Public Finance and Natural Resource Transitions

Faculty Lead(s): Roger Coupal and Don McLeod


Description:  Transition and legacies of the economies in the Rocky Mountain West can generate complex problems for community finances. Traditional industries decline or change thus creating new jobs and new or different local linkages that support local economies.

However, local government public finances are often trapped in old economic bases instead of emerging ones. Formal changes to tax rates and incidence, or tax structure are often limited State laws. Economic development is primarily a local effort and integral to that effort is the efficient provision of public service needed by residents.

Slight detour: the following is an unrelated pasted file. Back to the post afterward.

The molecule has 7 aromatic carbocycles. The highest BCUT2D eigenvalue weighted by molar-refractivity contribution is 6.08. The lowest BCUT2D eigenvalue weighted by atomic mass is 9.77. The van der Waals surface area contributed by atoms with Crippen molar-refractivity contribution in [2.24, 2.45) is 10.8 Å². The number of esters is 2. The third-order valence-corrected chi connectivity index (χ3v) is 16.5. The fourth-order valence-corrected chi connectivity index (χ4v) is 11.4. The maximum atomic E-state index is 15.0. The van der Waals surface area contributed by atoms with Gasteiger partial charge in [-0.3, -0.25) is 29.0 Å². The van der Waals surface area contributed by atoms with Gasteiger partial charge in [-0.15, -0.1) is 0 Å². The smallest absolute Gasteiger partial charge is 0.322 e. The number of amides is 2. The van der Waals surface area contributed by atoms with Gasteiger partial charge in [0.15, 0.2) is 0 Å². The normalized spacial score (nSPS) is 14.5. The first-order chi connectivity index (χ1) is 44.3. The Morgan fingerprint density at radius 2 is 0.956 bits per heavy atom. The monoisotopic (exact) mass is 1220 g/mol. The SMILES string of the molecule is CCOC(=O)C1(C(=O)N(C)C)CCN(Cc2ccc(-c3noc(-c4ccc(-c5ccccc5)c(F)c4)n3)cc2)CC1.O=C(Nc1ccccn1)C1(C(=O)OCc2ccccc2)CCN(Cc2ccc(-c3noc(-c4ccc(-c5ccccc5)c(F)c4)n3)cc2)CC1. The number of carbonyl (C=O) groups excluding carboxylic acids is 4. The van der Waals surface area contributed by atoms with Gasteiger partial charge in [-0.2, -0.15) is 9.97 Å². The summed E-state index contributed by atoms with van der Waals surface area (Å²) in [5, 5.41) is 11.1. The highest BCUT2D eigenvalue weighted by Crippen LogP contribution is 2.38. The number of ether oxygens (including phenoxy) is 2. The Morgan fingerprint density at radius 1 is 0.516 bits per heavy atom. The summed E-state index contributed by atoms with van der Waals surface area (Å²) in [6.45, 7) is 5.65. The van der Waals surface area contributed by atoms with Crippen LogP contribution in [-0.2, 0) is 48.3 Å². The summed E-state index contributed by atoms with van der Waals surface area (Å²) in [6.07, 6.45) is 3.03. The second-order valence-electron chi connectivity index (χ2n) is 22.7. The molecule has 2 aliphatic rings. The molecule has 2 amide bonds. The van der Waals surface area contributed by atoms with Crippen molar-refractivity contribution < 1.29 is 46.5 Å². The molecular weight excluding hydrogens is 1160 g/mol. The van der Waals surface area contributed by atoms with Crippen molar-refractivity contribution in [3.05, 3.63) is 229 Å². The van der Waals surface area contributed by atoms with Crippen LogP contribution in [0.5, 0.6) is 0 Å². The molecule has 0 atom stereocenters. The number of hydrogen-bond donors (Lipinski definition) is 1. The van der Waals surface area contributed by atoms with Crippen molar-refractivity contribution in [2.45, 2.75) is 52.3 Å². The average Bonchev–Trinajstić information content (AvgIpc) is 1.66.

Our team, which includes faculty at the University of Wyoming and at the University of Queensland will study the provision of public education in Wyoming and Australia to assess the degree that changes in economic base either support or negatively affect this provision of public services.

The student will gain a broad understanding of transitions within resource-based economies, and details of public finance for both general local government and education. Also, depending on successful funding the student maybe able to spend a semester at the University of Queensland.


graduate assistant from the masters in agricultural and applied economics program studying public finance

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